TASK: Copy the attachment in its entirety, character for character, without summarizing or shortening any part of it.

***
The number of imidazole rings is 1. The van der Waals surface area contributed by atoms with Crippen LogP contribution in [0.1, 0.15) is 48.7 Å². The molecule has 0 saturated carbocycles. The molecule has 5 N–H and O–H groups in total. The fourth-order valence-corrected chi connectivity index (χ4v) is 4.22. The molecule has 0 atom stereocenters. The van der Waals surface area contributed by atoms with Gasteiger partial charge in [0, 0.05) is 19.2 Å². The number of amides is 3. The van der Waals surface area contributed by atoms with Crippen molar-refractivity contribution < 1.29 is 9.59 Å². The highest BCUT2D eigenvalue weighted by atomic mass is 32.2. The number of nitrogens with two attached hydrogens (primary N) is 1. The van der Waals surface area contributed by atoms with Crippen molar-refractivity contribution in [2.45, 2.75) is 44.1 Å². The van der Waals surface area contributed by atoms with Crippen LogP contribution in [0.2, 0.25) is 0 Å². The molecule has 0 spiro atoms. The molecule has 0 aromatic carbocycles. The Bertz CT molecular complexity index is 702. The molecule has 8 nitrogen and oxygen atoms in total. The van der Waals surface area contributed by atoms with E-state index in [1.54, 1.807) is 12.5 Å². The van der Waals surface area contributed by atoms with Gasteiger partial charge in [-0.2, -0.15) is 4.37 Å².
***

The number of imidazole rings is 1. The van der Waals surface area contributed by atoms with Crippen LogP contribution in [0.1, 0.15) is 48.7 Å². The molecule has 0 saturated carbocycles. The molecule has 5 N–H and O–H groups in total. The fourth-order valence-corrected chi connectivity index (χ4v) is 4.22. The molecule has 0 atom stereocenters. The van der Waals surface area contributed by atoms with Gasteiger partial charge in [0, 0.05) is 19.2 Å². The number of amides is 3. The van der Waals surface area contributed by atoms with Crippen molar-refractivity contribution < 1.29 is 9.59 Å². The highest BCUT2D eigenvalue weighted by atomic mass is 32.2. The number of nitrogens with two attached hydrogens (primary N) is 1. The van der Waals surface area contributed by atoms with Crippen molar-refractivity contribution in [2.45, 2.75) is 44.1 Å². The van der Waals surface area contributed by atoms with Crippen LogP contribution in [0.2, 0.25) is 0 Å². The molecule has 0 spiro atoms. The molecule has 0 aromatic carbocycles. The Bertz CT molecular complexity index is 702. The molecule has 8 nitrogen and oxygen atoms in total. The van der Waals surface area contributed by atoms with E-state index in [1.54, 1.807) is 12.5 Å². The van der Waals surface area contributed by atoms with Gasteiger partial charge in [-0.2, -0.15) is 4.37 Å².